A tiny kitten saved by an animal sanctuary returned three years later as a ‘dangerously obese’ monster moggy after its new owners almost ‘killed her with kindness’ through overfeeding.
Rainbow was handed into the Cats Protection Adoption Center in Bridgend, South Wales, as a skinny stray cat who weighed just 1lb (0.49kg) and needed building up.
Rescuers thought she was set for a new lease on life after she was nursed back to health and found a loving home.
But Rainbow was massively overfed and ballooned in weight to almost a whopping two stone (12.7kg).
She was three times the average size of a cat her age, making her ‘depressed’ and ‘fearful’, handlers said.
The fat cat is now back at the animal sanctuary after her huge size put her ‘life at risk’ – and she has already shed 11lbs (5kg) after being placed on a strict new diet.
Manager Sue Dobbs said: ‘To be honest we were shocked when we saw Rainbow.
Rainbow (pictured) was massively overfed and ballooned in weight to almost a whopping two stone (12.7kg)
Rainbow was handed into the Cats Protection Adoption Center in Bridgend, South Wales, as a skinny stray cat (pictured) who weighed just 1lb (0.49kg) and needed building up
‘We knew her weight had been a struggle and that was why she was coming back into care, but she is one of the heaviest cats we’ve taken in.
‘To remember how she had been so tiny that we didn’t think she would survive, and then to be faced with a cat whose joints and organs were under pressure from the excessive weight, and who was so big she couldn’t play or even run from danger if she’d needed to, it was terrible.’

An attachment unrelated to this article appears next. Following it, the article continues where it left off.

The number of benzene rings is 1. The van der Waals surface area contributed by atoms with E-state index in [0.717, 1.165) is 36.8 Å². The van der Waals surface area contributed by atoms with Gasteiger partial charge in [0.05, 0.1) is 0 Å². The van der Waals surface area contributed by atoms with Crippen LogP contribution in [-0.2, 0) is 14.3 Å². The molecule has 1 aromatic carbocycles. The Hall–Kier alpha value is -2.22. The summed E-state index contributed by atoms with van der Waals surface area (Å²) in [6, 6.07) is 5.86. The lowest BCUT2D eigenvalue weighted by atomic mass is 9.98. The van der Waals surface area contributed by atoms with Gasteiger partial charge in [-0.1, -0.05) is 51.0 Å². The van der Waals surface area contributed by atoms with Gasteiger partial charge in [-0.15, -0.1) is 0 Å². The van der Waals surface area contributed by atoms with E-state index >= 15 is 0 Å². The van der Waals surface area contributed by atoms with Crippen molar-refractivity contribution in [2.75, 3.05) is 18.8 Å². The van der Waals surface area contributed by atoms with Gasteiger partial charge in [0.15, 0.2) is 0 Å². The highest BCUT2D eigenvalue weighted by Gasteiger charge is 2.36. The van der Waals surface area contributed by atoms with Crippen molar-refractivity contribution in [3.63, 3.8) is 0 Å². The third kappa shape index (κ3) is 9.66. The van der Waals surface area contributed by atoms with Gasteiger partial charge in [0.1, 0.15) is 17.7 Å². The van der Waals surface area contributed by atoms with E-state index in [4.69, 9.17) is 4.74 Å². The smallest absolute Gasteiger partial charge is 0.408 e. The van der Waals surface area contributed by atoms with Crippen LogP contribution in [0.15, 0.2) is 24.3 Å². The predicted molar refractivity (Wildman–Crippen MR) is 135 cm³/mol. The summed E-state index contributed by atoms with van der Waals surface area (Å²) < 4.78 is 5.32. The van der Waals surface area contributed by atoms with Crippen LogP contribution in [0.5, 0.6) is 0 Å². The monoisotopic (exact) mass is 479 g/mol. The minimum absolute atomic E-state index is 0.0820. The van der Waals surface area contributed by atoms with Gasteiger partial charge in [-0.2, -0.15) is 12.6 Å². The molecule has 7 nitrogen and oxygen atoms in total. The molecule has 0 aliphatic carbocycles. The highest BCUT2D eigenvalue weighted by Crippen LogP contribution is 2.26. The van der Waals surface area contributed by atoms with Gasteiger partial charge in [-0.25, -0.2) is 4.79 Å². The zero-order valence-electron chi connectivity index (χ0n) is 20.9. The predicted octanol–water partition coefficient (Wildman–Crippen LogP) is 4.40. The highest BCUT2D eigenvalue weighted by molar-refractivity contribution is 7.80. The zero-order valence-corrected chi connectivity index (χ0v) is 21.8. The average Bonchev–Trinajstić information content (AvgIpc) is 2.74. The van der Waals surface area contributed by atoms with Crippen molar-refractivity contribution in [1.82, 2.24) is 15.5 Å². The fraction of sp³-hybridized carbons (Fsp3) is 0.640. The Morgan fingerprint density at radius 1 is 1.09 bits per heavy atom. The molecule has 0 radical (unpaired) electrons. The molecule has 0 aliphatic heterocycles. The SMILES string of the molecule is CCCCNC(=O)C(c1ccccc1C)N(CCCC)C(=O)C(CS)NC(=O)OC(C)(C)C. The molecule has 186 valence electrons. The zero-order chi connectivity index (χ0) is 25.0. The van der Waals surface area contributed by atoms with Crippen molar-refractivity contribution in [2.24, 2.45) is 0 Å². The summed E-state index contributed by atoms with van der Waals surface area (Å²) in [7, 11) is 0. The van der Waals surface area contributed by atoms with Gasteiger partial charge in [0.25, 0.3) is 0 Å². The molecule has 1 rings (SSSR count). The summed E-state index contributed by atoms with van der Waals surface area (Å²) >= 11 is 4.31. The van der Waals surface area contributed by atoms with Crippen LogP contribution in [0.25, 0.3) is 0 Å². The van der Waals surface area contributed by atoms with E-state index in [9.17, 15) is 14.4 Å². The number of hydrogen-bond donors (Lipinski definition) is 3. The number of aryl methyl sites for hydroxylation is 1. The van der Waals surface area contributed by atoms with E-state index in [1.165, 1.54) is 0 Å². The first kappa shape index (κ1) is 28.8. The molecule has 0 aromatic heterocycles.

Rainbow was left so fat she was unable to groom or clean herself properly and suffered mobility problems.
She was also infested with fleas and had red and crusty eyes, suffered fur loss, urine burns and inflamed skin.
Ms Dobbs added: ‘Poor Rainbow was sore, itchy and unclean.
‘Not being able to express her natural behaviors such as hunting, playing, running and hiding will have left her feeling depressed and fearful.
‘We know overfeeding Rainbow wasn’t intentional and she was on a special diet when she arrived at the centre, but she was truly a victim of being slowly killed by kindness.
Rainbow was three times the average size of a cat her age, making her ‘depressed’ and ‘fearful’, handlers said
Rainbow (pictured) is now on a special diet and has already lost almost 11lbs (5kg).
‘Too many treats or large portions combined with minimal exercise soon takes its toll on cats.’
Dr Sarah Elliott, Cats Protection’s Central Veterinary Officer, added: ‘While most cat owners have a strong bond with their cat, they may be tempted to over-indulge their cat with food or treats.
‘Owners may do this out of love or to make their feline feel like a family member. Sadly, we are doing them more harm than good as overweight cats are at significant risk of diabetes, joint problems and urinary infections.’
It was revealed in January that more than three million cats in Britain are overweight while more than 50,000 have diabetes.